What jobs can I apply for with a degree in conservation biology?
I previously wanted a degree in wildlife biology, but after I further explored my interests I became more intrigued with the conservation aspects of biology rather than the scientific aspect. It's also come to my attention that Conservation Biology is a fairly knew major, and I was wondering what jobs accepted that degree.
#wildlife-conservation #animal-conservation #wildlife #wildlife-biology #job-search #general-career-advice-for-young-people
I would say follow your interests and strengths, but do not shy away from subjects that may feel less appealing, and give yourself as much exposure as you can to the environmental science field. As for the newness of the degree in conservation biology, it may be a new degree for your school, but it is not a new subject to the field and has been practiced for a very long time. Its wonderful that institutions like yours are now merging degrees and courses to better align with the potential positions students may find after university, but it is not a guarantee you'll receive a "Conservation biologist" position.
Basically, as long as you stick to a Bachelor of Science in the Environmental Science field (which conservation and/or wildlife biology fall under) it's the FIRST STEP for setting yourself up for success post university in the Environmental Science world. Here are the other potential steps if you're interested:
Maura recommends the following next steps:
As already mentioned, conservation is a huge broad field with lots of avenues that would depend on your interest. There is a sociology aspect, policy is huge, and of course application which is what I do- restoration ecology. I like being hands on and in the field surrounded by the nature we want to conserve. I would suggest sampling multiple avenues anyway you can: internships, volunteering, Americorps can be great & we give all our Americorps members broad experience even in parts they didn't 'sign up for'. Knowing what you definitely DON'T want to do is also very valuable. :) Try mixing things you are interested in outside conservation as well. You never know what can go together- like art & science = biological drawings. See what peaks your interest. There's a place for all sorts of interests & skills in conservation. Its huge. And so important. Good luck exploring.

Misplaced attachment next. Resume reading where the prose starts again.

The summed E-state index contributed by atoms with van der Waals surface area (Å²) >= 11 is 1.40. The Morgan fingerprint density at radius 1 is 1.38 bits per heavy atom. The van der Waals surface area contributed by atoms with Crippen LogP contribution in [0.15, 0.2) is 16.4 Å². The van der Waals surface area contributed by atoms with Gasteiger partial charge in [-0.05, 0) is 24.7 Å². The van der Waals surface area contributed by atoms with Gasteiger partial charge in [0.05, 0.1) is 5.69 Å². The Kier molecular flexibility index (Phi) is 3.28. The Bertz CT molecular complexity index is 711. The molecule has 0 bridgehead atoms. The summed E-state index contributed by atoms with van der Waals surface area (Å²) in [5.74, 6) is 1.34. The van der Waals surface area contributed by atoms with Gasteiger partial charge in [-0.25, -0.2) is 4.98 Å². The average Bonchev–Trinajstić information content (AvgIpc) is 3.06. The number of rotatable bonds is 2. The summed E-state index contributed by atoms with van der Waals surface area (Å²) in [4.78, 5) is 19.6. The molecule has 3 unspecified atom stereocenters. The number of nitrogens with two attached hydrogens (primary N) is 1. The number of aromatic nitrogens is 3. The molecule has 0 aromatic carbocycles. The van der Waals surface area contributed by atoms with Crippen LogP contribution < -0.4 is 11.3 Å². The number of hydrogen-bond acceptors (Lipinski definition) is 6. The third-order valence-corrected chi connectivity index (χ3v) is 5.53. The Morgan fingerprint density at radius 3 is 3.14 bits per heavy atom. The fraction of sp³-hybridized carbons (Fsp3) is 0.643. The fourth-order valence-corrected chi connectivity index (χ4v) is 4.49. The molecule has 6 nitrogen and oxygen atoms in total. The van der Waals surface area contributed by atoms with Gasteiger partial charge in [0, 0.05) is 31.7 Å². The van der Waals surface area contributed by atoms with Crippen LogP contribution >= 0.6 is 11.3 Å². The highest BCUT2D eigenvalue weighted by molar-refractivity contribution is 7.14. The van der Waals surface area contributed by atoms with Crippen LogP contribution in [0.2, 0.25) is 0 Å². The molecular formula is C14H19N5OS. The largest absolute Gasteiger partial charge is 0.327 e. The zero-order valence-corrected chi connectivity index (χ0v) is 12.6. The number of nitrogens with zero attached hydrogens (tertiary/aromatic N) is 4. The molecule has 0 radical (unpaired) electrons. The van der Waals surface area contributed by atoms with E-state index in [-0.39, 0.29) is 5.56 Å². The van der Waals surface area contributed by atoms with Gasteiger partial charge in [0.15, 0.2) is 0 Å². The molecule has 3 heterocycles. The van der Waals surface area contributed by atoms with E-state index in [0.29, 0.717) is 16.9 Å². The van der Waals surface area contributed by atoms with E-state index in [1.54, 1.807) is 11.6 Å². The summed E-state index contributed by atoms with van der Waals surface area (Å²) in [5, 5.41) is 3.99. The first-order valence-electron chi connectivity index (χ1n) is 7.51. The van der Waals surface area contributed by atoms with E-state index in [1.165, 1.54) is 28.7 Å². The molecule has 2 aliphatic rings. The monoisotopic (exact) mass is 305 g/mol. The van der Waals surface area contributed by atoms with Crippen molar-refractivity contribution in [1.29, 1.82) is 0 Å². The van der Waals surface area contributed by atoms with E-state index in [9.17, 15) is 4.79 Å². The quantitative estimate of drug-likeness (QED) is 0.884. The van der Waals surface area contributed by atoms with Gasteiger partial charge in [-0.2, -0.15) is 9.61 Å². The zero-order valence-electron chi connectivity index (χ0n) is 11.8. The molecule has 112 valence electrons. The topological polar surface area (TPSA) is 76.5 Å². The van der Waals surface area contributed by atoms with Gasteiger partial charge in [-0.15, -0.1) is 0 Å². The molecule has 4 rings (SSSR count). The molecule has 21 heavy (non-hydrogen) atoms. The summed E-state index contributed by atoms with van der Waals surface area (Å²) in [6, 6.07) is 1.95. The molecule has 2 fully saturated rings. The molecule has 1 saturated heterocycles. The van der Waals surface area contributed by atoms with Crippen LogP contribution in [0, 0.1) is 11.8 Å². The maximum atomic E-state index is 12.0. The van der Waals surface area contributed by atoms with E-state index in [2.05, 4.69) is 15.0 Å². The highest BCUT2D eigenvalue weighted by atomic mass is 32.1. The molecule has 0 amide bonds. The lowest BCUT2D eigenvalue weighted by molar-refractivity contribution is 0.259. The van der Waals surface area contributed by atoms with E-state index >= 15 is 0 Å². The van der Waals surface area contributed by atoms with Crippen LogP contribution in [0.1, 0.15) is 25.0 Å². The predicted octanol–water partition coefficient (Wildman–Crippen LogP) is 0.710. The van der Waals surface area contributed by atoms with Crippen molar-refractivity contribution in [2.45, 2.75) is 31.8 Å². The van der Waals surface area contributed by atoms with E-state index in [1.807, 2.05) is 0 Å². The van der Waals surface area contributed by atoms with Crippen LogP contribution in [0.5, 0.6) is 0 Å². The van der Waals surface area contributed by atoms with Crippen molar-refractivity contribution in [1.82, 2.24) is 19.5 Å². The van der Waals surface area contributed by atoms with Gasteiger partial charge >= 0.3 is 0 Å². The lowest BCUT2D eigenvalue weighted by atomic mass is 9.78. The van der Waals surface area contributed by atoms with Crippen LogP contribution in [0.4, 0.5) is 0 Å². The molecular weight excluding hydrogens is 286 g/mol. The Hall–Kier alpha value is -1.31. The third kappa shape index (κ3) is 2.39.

The positions for which you might make application are those that are most closely aligned with your personality traits. Learning about those traits and making networking connections with those people working in positions that look interesting to you will allow you to find an answer to this question.
Getting to know yourself and how your personality traits relate to people involved in various career opportunities is very important in your decision making process. During my many years in Human Resources and College Recruiting, I ran across too many students who had skipped this very important step and ended up in a job situation which for which they were not well suited. Selecting a career area is like buying a pair of shoes. First you have to be properly fitted for the correct size, and then you need to try on and walk in the various shoe options to determine which is fits the best and is most comfortable for you to wear. Following are some important steps which I developed during my career which have been helpful to many .
Ken recommends the following next steps:
I'm glad to hear that you are interested in conservation biology. There are numerous opportunities for someone with a degree in conservation biology. These include working for governmental organizations such as the Environmental Protection Agency (EPA), as a researcher in an academic institution, or for a non-profit agency (e.g. The Nature Conservancy). You may want to consider completing an internship while you are working towards you degree. If your university's Biology Dept. doesn't provide direct assistance, you may try researching an organization where you would like to work (e.g. an aquarium or zoo in your area), and contact them directly. You may also look into jobs with the World Health Organization if you are interested in working overseas. Whatever you choose, good luck!